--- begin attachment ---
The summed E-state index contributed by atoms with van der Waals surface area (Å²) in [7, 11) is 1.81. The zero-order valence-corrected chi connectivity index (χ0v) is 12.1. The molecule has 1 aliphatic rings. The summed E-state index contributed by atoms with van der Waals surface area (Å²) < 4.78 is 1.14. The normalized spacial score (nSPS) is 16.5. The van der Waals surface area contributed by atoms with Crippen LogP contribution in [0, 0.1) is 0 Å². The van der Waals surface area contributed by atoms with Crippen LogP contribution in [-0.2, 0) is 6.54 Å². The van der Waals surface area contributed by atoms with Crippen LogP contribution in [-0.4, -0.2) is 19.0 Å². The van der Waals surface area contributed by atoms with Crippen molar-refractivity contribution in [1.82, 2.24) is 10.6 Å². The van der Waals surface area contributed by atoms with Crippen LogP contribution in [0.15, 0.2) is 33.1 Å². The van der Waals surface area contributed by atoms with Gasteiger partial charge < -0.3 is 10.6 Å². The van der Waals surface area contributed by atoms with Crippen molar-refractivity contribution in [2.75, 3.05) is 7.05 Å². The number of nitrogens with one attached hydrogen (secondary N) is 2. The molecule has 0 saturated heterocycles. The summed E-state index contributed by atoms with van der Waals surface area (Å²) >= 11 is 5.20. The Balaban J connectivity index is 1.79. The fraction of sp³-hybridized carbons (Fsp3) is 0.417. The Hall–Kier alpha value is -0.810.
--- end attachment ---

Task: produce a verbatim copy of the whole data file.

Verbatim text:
The summed E-state index contributed by atoms with van der Waals surface area (Å²) in [7, 11) is 1.81. The zero-order valence-corrected chi connectivity index (χ0v) is 12.1. The molecule has 1 aliphatic rings. The summed E-state index contributed by atoms with van der Waals surface area (Å²) < 4.78 is 1.14. The normalized spacial score (nSPS) is 16.5. The van der Waals surface area contributed by atoms with Crippen LogP contribution in [0, 0.1) is 0 Å². The van der Waals surface area contributed by atoms with Crippen LogP contribution in [-0.2, 0) is 6.54 Å². The van der Waals surface area contributed by atoms with Crippen LogP contribution in [-0.4, -0.2) is 19.0 Å². The van der Waals surface area contributed by atoms with Crippen molar-refractivity contribution in [1.82, 2.24) is 10.6 Å². The van der Waals surface area contributed by atoms with Crippen LogP contribution in [0.15, 0.2) is 33.1 Å². The van der Waals surface area contributed by atoms with Gasteiger partial charge < -0.3 is 10.6 Å². The van der Waals surface area contributed by atoms with Crippen molar-refractivity contribution in [2.75, 3.05) is 7.05 Å². The number of nitrogens with one attached hydrogen (secondary N) is 2. The molecule has 0 saturated heterocycles. The summed E-state index contributed by atoms with van der Waals surface area (Å²) >= 11 is 5.20. The Balaban J connectivity index is 1.79. The fraction of sp³-hybridized carbons (Fsp3) is 0.417. The Hall–Kier alpha value is -0.810.